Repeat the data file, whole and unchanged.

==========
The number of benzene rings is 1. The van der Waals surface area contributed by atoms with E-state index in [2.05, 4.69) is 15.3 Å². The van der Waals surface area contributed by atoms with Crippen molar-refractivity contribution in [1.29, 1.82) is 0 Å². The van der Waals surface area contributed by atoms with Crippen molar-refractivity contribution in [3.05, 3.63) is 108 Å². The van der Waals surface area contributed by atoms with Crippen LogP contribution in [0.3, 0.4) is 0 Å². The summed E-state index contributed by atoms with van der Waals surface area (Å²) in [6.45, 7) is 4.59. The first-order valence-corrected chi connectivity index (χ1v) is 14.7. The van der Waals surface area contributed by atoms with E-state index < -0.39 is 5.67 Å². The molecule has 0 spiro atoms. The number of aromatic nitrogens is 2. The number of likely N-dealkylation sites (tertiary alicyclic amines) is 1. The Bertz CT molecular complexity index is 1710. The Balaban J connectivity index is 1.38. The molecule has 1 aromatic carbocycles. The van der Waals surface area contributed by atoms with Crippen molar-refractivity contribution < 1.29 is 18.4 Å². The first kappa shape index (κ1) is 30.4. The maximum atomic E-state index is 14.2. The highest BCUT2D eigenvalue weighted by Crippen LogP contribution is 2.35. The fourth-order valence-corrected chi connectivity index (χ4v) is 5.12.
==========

The number of benzene rings is 1. The van der Waals surface area contributed by atoms with E-state index in [2.05, 4.69) is 15.3 Å². The van der Waals surface area contributed by atoms with Crippen molar-refractivity contribution in [1.29, 1.82) is 0 Å². The van der Waals surface area contributed by atoms with Crippen molar-refractivity contribution in [3.05, 3.63) is 108 Å². The van der Waals surface area contributed by atoms with Crippen LogP contribution in [0.3, 0.4) is 0 Å². The summed E-state index contributed by atoms with van der Waals surface area (Å²) in [6.45, 7) is 4.59. The first-order valence-corrected chi connectivity index (χ1v) is 14.7. The van der Waals surface area contributed by atoms with E-state index < -0.39 is 5.67 Å². The molecule has 0 spiro atoms. The number of aromatic nitrogens is 2. The number of likely N-dealkylation sites (tertiary alicyclic amines) is 1. The Bertz CT molecular complexity index is 1710. The Balaban J connectivity index is 1.38. The molecule has 1 aromatic carbocycles. The van der Waals surface area contributed by atoms with Crippen molar-refractivity contribution < 1.29 is 18.4 Å². The first kappa shape index (κ1) is 30.4. The maximum atomic E-state index is 14.2. The highest BCUT2D eigenvalue weighted by Crippen LogP contribution is 2.35. The fourth-order valence-corrected chi connectivity index (χ4v) is 5.12.